Despite significant advances in targeted therapies for lung cancer, nearly all patients develop drug resistance within 6-12 months and prognosis remains poor. Developing drug resistance is a progressive process that involves tumor cells and their microenvironment. We hypothesize that microenvironment factors alter tumor growth and response to targeted therapy. We conducted in vitro studies in human EGFR-mutant lung carcinoma cells, and demonstrated that factors secreted from lung fibroblasts results in increased tumor cell survival during targeted therapy with EGFR inhibitor, gefitinib. We also demonstrated that increased environment stiffness results in increased tumor survival during gefitinib therapy. In order to test our hypothesis in vivo, we developed a multimodal optical imaging protocol for preclinical intravital imaging in mouse models to assess tumor and its microenvironment over time. We have successfully conducted multimodal imaging of dorsal skinfold chamber (DSC) window mice implanted with GFP-labeled human EGFR mutant lung carcinoma cells and visualized changes in tumor development and microenvironment facets over time. Multimodal imaging included structural OCT to assess tumor viability and necrosis, polarization-sensitive OCT to measure tissue birefringence for collagen/fibroblast detection, and Doppler OCT to assess tumor vasculature. Confocal imaging was also performed for high-resolution visualization of EGFR-mutant lung cancer cells labeled with GFP, and was coregistered with OCT. Our results demonstrated that stromal support and vascular growth are essential to tumor progression. Multimodal imaging is a useful tool to assess tumor and its microenvironment over time.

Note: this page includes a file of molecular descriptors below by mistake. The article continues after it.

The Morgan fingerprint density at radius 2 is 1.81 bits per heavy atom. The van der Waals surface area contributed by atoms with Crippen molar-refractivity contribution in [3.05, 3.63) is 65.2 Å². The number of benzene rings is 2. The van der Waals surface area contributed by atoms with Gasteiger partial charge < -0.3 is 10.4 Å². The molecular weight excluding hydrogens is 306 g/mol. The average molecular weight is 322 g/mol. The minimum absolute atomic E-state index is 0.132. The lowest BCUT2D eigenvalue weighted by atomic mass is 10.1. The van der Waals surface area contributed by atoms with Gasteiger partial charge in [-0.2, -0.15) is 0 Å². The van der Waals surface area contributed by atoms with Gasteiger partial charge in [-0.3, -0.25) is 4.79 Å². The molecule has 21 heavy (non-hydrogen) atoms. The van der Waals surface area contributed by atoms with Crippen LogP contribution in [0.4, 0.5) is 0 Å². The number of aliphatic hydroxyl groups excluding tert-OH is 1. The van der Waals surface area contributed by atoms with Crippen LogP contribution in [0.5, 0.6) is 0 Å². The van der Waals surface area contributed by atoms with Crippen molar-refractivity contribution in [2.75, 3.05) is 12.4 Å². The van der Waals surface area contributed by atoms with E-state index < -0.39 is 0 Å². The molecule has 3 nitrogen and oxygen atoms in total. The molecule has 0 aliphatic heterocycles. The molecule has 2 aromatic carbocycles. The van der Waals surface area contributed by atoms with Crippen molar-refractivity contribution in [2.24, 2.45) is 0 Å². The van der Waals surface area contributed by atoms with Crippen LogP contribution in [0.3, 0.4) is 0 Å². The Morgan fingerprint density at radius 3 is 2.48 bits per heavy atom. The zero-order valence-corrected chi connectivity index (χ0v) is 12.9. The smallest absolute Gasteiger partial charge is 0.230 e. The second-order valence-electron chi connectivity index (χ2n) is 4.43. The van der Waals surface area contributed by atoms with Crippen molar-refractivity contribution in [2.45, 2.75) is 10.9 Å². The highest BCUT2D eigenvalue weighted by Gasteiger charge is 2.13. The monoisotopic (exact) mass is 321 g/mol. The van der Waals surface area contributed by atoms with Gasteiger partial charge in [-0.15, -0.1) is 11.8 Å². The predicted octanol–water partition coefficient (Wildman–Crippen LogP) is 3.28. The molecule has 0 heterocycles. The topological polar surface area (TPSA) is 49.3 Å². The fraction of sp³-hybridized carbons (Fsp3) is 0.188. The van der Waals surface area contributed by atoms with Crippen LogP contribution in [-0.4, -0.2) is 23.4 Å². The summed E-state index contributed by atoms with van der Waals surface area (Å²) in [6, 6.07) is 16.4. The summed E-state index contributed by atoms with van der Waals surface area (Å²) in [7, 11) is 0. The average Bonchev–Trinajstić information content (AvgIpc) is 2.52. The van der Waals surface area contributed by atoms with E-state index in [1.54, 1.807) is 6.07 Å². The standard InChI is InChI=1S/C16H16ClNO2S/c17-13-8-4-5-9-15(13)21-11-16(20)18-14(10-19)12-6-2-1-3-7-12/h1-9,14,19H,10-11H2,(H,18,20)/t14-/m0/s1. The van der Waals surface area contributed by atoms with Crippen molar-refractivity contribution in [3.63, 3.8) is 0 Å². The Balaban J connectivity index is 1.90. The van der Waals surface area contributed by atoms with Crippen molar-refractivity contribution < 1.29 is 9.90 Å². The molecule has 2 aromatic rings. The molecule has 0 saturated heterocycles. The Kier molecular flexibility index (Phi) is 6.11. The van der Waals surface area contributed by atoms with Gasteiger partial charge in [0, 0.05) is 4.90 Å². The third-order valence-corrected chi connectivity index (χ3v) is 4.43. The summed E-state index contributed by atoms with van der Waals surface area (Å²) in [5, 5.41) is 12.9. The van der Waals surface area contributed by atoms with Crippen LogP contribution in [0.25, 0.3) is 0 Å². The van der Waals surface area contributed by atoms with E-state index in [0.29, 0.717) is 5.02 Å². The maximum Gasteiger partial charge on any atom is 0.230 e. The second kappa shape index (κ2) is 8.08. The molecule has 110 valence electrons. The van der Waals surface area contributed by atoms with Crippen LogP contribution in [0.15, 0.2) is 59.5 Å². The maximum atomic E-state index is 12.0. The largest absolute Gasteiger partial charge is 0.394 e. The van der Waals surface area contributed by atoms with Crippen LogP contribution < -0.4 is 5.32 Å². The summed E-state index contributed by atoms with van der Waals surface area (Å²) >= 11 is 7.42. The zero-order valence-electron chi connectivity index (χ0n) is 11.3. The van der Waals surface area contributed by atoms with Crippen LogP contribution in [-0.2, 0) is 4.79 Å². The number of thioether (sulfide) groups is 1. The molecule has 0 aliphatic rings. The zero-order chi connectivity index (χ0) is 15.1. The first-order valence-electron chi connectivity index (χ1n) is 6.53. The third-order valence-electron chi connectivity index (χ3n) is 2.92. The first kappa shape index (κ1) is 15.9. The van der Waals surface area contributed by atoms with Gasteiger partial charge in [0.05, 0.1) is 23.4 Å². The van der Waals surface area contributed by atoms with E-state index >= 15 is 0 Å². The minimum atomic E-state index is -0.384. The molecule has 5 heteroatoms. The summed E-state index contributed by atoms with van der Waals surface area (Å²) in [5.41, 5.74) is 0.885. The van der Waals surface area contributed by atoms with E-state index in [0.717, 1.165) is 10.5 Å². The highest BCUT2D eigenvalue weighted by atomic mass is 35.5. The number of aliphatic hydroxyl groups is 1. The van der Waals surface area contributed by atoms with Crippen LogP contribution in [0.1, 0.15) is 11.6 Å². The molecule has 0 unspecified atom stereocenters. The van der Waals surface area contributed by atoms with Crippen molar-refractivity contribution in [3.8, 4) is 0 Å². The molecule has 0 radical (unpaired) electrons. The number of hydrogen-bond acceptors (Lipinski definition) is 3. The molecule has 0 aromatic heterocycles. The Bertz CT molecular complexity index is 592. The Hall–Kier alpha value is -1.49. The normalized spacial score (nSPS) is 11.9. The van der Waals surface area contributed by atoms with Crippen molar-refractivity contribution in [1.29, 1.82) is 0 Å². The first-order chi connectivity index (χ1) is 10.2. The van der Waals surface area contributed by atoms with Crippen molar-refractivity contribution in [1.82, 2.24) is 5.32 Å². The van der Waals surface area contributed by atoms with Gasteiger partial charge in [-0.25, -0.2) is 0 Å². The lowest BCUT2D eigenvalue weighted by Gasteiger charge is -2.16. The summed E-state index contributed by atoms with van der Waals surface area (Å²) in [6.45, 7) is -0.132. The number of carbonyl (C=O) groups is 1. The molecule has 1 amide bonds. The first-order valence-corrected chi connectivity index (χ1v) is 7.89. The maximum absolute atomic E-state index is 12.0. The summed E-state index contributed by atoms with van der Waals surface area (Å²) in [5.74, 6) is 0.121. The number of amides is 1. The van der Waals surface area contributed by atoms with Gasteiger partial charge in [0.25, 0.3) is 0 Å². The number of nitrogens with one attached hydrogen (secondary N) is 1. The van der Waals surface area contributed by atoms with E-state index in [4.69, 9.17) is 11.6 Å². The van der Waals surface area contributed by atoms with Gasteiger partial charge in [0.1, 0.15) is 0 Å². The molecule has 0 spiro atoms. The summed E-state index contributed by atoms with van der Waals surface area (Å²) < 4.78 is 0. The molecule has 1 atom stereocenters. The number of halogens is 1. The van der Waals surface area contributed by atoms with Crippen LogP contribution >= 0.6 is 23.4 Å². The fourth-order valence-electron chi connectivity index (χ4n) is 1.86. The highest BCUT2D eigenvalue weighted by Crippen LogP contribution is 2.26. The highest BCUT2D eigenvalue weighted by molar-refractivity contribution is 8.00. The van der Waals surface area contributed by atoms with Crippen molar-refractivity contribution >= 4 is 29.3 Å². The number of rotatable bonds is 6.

Lida P. Hariri, Matthew J. Niederst, Hillary Mulvey, David C. Adams, Haichuan Hu, Isabel Chico Calero, Margit V. Szabari, Benjamin J. Vakoc, Tayyaba Hasan, Brett E. Bouma, Jeffrey A. Engelman, and Melissa J. Suter, "Multimodal imaging of lung cancer and its microenvironment (Conference Presentation)," Proc. SPIE 9691, Endoscopic Microscopy XI; and Optical Techniques in Pulmonary Medicine III, 96911F (Presented at SPIE BiOS: February 14, 2016; Published: 27 April 2016); https://doi.org/10.1117/12.2214658.4828146976001.
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Study of self-shadowing effect as a simple means to realize nanostructured thin films and layers with special attentions to birefringent obliquely deposited thin films and photo-luminescent porous silicon